The conclusion was that a third of all of sick leave was due to psychological issues, mostly low morale, rather than to an individual’s health or physical working environment. The prolonged or repeated absence of some employees, ReD also found, was putting unfair pressure on their colleagues and impeding efficiency, but many managers were reluctant, often unnecessarily so, to probe the reasons for sick leave.
Another problem was that local staff felt isolated from city officials and had lost confidence in them, while their managers were so swamped by paperwork that they seemed remote and unresponsive. “It seemed to be reaching a self-reinforcing state, where it sort of became legitimate to take a day off because you thought your colleagues are doing the same or felt over-burdened,” added Mr. Wiedemann.
ReD suggested various measures for city officials to consider. New training programs are being introduced to help local managers deal with sick leave, notably by discussing it openly with their staff, as are measures intended to coax absentees back to work. After four weeks’ absence, each employee has a formal discussion with a manager, who will be encouraged to consider whether he or she would benefit from changes in the working environment, or from edging back to work by returning part time.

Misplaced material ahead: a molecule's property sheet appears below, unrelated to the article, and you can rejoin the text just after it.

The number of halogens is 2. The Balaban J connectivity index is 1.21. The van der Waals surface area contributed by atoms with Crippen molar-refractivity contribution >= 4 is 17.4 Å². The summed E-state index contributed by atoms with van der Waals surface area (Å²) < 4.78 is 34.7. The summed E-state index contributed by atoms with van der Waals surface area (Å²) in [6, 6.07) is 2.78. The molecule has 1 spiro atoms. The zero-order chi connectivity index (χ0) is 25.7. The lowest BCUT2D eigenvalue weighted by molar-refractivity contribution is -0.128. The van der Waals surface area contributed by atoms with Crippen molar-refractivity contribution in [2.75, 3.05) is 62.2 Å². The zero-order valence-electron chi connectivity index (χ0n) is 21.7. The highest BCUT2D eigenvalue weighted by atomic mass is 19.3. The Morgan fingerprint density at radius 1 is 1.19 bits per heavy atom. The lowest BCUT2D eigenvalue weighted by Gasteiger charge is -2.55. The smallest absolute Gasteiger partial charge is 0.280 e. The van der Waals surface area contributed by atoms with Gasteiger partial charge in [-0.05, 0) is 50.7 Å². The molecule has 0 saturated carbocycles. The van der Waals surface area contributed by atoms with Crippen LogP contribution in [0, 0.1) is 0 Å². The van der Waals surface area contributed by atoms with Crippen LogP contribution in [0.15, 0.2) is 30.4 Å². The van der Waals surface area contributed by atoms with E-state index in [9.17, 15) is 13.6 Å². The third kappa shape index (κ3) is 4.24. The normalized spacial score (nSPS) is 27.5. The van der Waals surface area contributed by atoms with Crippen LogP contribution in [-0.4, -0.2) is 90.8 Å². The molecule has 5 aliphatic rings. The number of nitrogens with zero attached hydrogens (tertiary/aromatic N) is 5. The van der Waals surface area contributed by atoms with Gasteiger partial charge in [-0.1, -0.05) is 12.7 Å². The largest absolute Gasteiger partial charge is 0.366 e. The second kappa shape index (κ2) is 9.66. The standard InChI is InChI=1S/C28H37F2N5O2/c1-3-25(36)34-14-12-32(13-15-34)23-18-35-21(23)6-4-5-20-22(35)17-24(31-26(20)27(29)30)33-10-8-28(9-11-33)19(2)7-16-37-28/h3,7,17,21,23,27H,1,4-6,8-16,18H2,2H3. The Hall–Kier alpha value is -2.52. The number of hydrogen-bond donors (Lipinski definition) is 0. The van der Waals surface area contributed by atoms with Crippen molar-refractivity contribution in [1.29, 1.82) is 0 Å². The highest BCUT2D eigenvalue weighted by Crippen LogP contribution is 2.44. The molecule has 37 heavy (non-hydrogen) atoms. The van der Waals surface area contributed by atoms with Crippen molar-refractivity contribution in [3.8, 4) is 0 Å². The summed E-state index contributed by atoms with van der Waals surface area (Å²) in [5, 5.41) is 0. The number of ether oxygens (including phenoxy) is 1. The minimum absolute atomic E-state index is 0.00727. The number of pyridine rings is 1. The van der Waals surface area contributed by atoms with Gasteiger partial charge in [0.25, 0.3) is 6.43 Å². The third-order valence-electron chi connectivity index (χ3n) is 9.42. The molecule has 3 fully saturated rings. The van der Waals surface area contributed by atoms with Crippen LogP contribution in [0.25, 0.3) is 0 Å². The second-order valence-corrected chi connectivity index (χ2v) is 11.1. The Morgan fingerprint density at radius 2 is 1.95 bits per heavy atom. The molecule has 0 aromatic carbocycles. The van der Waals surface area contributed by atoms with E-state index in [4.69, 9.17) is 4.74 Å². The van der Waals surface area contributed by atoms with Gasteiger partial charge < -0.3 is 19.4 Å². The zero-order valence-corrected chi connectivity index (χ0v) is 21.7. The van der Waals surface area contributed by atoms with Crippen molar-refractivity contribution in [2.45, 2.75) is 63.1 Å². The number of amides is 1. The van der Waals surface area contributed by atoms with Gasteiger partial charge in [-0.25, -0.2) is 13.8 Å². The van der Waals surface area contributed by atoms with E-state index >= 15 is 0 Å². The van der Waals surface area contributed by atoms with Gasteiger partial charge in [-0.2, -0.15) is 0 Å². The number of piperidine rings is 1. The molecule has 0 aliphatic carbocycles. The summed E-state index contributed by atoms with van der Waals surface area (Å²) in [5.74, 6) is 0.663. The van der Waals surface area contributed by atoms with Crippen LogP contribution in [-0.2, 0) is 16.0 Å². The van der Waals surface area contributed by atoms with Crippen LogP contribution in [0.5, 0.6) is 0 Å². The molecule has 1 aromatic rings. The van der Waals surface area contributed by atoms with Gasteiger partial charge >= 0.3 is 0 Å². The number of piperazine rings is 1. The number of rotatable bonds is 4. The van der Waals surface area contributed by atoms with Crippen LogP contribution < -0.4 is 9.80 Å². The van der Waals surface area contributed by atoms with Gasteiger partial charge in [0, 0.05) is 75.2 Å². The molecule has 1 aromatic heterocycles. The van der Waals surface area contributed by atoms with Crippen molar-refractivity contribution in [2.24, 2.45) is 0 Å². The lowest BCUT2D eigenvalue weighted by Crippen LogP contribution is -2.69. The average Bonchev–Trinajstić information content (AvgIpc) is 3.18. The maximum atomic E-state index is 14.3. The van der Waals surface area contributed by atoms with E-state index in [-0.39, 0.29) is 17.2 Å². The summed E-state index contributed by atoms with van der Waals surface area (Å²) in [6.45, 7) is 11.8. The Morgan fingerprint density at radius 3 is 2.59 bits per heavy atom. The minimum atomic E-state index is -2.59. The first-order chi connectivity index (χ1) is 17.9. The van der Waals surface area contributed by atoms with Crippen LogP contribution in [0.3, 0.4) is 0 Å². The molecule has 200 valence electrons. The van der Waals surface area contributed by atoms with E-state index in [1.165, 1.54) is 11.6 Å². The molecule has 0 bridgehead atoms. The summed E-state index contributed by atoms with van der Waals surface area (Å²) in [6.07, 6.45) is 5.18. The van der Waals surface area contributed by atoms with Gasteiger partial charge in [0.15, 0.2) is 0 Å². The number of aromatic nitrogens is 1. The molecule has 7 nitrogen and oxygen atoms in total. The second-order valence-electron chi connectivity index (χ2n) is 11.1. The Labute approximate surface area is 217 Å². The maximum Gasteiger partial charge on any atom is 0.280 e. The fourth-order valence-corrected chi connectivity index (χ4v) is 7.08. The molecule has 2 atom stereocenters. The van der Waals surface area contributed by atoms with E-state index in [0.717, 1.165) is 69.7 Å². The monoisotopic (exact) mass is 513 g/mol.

Acceptable levels of sick leave have been identified for every organization and area of activity, with senior city officials being accountable for their divisions. Claus Juhl, chief financial officer, now posts the running rate on the city of Copenhagen’s Web site. Efforts are also being made to reduce the administrative burden on local managers and to motivate them by giving them more strategic responsibility for their operations. They are now sent all of their forms and reports in one weekly package, and officials plan to replace some of the reports with random spot checks.
Other measures are being developed, but the sick-leave numbers are already heading in the right direction — downwards.
This article originally appeared in The New York Times.